martedì 14 ottobre 2008
Spinal foreign body granuloma
The T2 sagittal and axial images (Figure 2 and Figure 3) show a posterior intradural nodule with low signal intensity which is compressing the spinal cord anteriorly causing cord edema. The sagittal T1 (Figure 1) sequence shows that the nodule is isointense to hypointense which is non specific. It also confirms its extramedullary location.
The axial T1 postcontrast (Figure 4) sequence shows peripheral contrast enhancement with a central hypointense non enhancing area. This could be associated with the presence of central calcification, metal within an inflammatory nodule or the non enhancing central “dot” described in some nerve sheath tumors.
Diagnosis: Spinal Foreign body granuloma
Intradural extramedullary lesions include meningiomas, nerve sheath tumors (schwannomas and neurofibromas), drop metastasis and foreign body granulomas. Meningiomas are globular lesions. They are more common in elderly females. They are usually located in the thoracic region. These tumors are isointense to slightly hypointense on T1. They enhance and can have a dural tail. On T2 they are isointense to hyperintense and can demonstrate low signal on T2 related to intalesional calcification. Meningiomas originate from the denticulate ligament.
Nerve sheath tumors are usually isointense on T1 and hyperintense on T2. They also enhance and can show a central non enhancing “dot”. Hemorrhage and cystic degeneration has been associated with nerve sheath tumors more than with meningiomas. They are slow growing and can erode the bone. Nerve sheath tumors are associated with neurofibromatosis 1 and 2.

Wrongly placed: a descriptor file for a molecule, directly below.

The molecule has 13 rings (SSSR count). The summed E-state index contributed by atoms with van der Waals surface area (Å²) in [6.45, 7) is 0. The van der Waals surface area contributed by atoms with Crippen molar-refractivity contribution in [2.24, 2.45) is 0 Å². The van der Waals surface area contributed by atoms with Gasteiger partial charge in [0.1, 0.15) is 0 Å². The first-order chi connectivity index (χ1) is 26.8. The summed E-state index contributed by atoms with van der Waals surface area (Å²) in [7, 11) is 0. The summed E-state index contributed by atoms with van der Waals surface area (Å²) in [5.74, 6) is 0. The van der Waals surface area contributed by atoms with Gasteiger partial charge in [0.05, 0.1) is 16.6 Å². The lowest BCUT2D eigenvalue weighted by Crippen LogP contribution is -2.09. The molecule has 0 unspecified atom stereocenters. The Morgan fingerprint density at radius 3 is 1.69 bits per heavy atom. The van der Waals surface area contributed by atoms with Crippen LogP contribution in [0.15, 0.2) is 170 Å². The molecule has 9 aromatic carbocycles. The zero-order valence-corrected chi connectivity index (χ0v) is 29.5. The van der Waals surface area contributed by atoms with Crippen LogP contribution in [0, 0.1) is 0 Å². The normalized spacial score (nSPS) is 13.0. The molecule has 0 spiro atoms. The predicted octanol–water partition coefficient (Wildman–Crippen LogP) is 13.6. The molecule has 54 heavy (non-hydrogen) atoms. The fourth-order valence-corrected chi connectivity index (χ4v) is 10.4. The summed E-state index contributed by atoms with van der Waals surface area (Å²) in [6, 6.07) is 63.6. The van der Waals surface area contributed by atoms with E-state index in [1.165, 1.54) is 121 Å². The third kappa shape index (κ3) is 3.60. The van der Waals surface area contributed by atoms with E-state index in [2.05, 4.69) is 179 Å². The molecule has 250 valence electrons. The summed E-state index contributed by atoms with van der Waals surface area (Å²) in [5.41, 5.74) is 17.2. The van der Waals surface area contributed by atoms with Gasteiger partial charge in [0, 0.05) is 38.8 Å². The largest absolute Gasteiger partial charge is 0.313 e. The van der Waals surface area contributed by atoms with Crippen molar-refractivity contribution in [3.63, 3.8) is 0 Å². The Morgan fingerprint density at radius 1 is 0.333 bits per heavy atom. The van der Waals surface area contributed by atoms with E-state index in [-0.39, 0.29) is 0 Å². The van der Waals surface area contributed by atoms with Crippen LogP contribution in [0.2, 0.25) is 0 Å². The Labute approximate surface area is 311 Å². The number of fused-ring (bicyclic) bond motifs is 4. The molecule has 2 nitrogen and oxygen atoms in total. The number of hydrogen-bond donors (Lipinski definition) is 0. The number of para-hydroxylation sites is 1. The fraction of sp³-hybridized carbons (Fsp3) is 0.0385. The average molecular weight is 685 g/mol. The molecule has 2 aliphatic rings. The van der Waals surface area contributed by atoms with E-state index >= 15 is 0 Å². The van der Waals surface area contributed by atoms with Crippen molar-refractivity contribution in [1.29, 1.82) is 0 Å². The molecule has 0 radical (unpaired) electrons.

Intradural extramedullary metastasis could be the result of drop lesions from primary brain neoplasms such as medulloblastomas or ependymomas or the result of hematogenous spread from solid organ tumors.
Foreign body granulomas are associated with the presence of intrathecal drug delivery pumps more commonly with the administration of opioid derivates or in patients who received agents that were not labeled for long-term intrathecal use. Implanted delivery systems for intrathecal drug administration have become more commonplace in the management of refractory cancer and non-malignant pain. Complications may be related to drug side effects or to technical problems possibly involving the pump and/or catheter
Clues to the diagnosis include the above imaging findings along with the loss of analgesic drug effects accompanied by new, gradually progressive neurological signs and symptoms. Surgery is not always necessary for treatment. Successful resolution has been reported with lower doses and/or changes in the medication delivered.